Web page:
Study finds arsenic in baby formula, cereal bars
High levels of arsenic also found in energy shots
Arsenic has been found in some foods that use organic brown rice syrup as a sweetener, including infant formula and cereal bars, according to a new study by researchers at Dartmouth College.
The majority of the detected arsenic, a contaminant often found in rice, was the type that is known to be a human carcinogen.
News of arsenic in formula was troubling to parents like Neil Chandler.
"We’re pretty careful about what we feed our child and what we do buy, so hearing that does concern me as a parent," said Chandler, father of a 9-month-old boy.
The study, published online Thursday by the peer-reviewed journal Environmental Health Perspectives, found the problem wasn't limited to baby formula:
- Two of 17 infant formulas tested listed organic brown rice syrup as the primary ingredient. One had a total arsenic concentration that was six times the federal limit of 10 parts per billion (ppb) for total arsenic in bottled or public drinking water. This is particularly worrisome for babies because they are especially vulnerable to arsenic’s toxic effects due to their small size and the corresponding arsenic consumption per pound of body weight.
- Twenty-two of 29 cereal bars or energy bars tested listed at least one of these four rice products -- organic brown rice syrup, rice flour, rice grain or rice flakes -- among the top five ingredients. The seven other bars were among the lowest in total arsenic, ranging from 8 to 27 ppb, while those containing syrup or other forms of rice ranged from 23 to 128 ppb.
- Tests of high-energy products known as “energy shots” that are used by endurance athletes and others showed that one of the three gel-like blocks contained 84 ppb of total arsenic, while the other two contained 171 ppb.
Dr. Hilleary Rockwell, a pediatrician at St. Vincent's Medical Center, said most baby formulas do not contain organic brown rice syrup, but exposure could pose a hazard to children.
"Don’t panic over this current information," Rockwell said. "Take it as something to look into, and talk to your doctor if you have any questions."
Rice is among the plants that are unusually efficient at taking up arsenic from the soil, and much of the rice produced in the U.S. is grown on land formerly used to grow cotton, where arsenical pesticides were widely used for many years, just as they were in orchards and vineyards.
Doctors say anyone who eats a lot of rice or rice-based products should consider adding more variety to their diet.
The Dartmouth researchers conclude that given the increasing prevalence of hidden arsenic in food, “there is an urgent need for regulatory limits on As (arsenic) in food.”
They also cited Consumer Reports’ recent investigation, which found elevated levels of arsenic in apple and grape juices, as further evidence that U.S. consumers are being exposed to worrisome concentrations of arsenic in foods and beverages.
Legislation was introduced last week in the U.S. House of Representatives called on the Food and Drug Administration to establish standards for both arsenic and lead in fruit juices; there are currently no federal thresholds for arsenic in juices or most foods.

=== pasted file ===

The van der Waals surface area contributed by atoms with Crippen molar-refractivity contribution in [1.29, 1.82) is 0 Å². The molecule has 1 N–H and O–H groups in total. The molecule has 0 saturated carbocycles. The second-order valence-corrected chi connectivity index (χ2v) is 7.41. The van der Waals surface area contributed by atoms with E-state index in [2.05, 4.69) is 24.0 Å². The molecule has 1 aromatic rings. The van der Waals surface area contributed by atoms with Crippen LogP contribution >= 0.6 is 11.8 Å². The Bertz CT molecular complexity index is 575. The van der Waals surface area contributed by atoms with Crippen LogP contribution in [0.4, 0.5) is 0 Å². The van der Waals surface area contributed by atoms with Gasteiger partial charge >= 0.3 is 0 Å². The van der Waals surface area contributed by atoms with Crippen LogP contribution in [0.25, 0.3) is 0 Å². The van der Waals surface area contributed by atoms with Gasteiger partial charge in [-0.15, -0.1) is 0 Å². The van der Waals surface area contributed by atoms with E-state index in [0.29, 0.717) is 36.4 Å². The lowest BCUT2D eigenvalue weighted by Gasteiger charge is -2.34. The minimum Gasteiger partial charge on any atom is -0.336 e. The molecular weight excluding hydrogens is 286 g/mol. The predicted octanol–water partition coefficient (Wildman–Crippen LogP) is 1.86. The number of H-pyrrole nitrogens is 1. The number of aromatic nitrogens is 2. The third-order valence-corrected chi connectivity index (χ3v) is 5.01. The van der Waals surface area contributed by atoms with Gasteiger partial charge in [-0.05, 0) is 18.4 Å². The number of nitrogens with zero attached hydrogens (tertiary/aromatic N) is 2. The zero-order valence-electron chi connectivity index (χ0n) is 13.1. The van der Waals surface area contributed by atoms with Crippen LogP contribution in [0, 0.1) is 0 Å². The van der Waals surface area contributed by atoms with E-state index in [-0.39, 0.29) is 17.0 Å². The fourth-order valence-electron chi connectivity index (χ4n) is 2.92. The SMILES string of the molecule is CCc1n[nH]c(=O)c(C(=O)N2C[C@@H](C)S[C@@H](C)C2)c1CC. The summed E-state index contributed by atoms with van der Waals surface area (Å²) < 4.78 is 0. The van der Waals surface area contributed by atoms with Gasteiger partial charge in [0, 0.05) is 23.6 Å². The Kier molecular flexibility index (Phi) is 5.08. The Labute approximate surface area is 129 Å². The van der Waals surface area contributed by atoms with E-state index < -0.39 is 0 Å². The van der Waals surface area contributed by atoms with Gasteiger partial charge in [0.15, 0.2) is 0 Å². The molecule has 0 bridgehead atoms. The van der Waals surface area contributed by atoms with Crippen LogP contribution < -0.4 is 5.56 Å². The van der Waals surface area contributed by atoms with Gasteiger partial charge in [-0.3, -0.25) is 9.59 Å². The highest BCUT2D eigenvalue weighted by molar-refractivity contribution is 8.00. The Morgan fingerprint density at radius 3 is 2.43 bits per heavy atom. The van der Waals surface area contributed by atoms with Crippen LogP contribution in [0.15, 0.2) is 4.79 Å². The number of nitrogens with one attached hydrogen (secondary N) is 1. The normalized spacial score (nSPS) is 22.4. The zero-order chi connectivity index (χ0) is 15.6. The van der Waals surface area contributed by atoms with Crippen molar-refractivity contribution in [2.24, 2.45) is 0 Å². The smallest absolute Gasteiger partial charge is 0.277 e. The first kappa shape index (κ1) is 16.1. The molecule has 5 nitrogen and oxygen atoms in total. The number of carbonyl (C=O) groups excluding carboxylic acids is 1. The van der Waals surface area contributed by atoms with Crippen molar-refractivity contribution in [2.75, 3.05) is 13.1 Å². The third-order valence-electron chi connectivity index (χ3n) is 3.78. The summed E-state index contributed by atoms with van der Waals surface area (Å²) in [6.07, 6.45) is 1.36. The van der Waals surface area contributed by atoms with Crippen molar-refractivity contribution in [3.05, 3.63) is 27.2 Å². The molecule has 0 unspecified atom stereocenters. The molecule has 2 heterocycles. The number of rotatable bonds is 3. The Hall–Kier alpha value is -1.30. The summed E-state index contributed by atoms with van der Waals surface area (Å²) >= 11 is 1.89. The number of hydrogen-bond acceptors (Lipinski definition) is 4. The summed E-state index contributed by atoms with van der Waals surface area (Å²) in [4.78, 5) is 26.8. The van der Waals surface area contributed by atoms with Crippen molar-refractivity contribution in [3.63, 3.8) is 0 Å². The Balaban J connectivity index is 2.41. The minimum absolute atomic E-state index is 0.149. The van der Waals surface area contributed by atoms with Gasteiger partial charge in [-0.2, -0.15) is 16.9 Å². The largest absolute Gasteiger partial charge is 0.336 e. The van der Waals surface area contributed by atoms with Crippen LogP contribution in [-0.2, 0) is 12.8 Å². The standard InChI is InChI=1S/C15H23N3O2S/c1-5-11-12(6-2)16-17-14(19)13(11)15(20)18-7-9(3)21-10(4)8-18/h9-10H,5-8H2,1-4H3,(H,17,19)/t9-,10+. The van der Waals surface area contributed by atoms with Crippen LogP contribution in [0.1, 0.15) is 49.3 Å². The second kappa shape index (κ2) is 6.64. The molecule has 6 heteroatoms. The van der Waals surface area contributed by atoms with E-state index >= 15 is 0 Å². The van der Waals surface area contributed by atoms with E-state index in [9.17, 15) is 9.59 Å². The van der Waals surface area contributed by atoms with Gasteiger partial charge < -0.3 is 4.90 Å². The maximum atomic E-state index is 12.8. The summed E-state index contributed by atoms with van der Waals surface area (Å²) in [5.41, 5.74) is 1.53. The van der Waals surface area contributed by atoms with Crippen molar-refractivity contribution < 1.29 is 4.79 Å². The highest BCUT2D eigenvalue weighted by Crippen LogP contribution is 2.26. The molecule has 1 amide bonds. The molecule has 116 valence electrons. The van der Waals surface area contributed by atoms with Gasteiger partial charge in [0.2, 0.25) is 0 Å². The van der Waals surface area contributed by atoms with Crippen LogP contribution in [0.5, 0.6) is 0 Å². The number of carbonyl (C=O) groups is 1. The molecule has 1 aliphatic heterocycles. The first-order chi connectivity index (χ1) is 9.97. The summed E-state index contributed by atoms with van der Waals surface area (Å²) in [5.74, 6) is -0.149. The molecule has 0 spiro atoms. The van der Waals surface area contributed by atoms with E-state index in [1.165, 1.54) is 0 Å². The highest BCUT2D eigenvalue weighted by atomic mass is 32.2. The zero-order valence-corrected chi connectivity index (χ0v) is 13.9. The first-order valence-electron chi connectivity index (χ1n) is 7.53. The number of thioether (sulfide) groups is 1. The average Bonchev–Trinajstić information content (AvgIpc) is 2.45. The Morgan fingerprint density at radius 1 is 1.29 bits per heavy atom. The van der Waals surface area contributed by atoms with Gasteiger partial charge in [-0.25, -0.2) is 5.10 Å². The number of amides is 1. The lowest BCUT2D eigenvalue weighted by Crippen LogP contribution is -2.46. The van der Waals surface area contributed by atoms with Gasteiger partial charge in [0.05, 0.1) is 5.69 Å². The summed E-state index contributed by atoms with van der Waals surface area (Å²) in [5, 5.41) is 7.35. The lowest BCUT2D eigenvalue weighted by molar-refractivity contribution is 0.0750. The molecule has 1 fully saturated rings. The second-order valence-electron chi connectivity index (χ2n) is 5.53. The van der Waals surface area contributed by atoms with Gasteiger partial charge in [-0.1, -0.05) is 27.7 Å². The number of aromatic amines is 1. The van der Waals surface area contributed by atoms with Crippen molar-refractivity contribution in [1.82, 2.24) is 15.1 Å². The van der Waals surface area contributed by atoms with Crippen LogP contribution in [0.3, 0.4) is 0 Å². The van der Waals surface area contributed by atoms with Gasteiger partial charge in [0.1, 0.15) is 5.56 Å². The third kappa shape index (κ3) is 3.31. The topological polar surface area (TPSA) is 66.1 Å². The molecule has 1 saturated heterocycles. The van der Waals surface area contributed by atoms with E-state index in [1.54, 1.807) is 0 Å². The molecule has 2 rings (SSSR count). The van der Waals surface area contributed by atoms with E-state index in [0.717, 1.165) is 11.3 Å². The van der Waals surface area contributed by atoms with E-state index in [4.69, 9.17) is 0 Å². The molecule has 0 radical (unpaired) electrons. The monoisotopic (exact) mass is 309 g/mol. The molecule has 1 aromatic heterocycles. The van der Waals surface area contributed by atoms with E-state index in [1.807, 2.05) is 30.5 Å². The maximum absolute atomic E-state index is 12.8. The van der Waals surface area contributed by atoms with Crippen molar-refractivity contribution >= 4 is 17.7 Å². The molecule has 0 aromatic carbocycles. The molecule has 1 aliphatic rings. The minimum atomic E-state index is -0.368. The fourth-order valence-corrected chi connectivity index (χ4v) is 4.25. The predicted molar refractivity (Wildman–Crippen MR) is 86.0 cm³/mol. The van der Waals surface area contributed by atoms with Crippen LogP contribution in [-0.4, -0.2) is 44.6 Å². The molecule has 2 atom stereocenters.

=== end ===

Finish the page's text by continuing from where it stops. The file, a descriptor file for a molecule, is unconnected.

As Consumer Reports previously reported, other research from Dartmouth published online in late 2011 suggested that many people in the U.S. may be exposed to potentially harmful levels of arsenic through consumption of rice. Studies by other researchers also have shown that rice can be a significant source of dietary exposure to this toxin.
“In the absence of regulations for levels of arsenic in food, I would certainly advise parents who are concerned about their children's exposure to arsenic not to feed them formula where brown rice syrup is the main ingredient,” says Brian Jackson, Ph.D., lead author of this latest study and a member of Dartmouth’s Superfund Research Program, which is funded by the National Institute of Environmental Health Sciences.
Jackson noted, however, that infant formulas containing added rice starch did not appear to be a concern in terms of elevated arsenic.
Jackson also pointed out that brown rice syrup is likely to have higher arsenic concentrations than other sweeteners whether the rice is grown organically or not.
“That's because the rice takes up natural arsenic from the soil and when the rice is used to make brown rice syrup, much of that arsenic ends up there,” he said. “We focused on organic brown rice syrup because this seems to be a sweetener of choice for some organic food products.”
Among advice Jackson provided when we asked him what consumers currently can do to limit their dietary exposure to arsenic via rice in products Dartmouth researchers have tested:
- Individuals who consume a lot of rice, including those on gluten-free diets, should try to add variety to their diets and check ingredient labels, as many gluten-free foods are rice-based.
- As the new research showed, parents can reduce young children’s dietary arsenic exposure by limiting their consumption of formula in which organic brown rice syrup is a main ingredient. Another study by Dartmouth researchers published online in January 2012 found that total arsenic in some rice-fortified baby foods, such as jars containing meat-rice combinations, as well as fruit and vegetable purees for babies, ranged from less than 1 ppb up to 22 ppb, the majority of which was the carcinogenic form.
- Eating an occasional cereal bar does not pose much risk, but the latest study’s results add to the increasing recognition that food is a significant, or in many cases, the main arsenic exposure route for people. Therefore it’s wise to limit daily consumption of foods known to contain arsenic, keeping in mind that even seemingly small exposures from juices, rice or rice-fortified foods add up.
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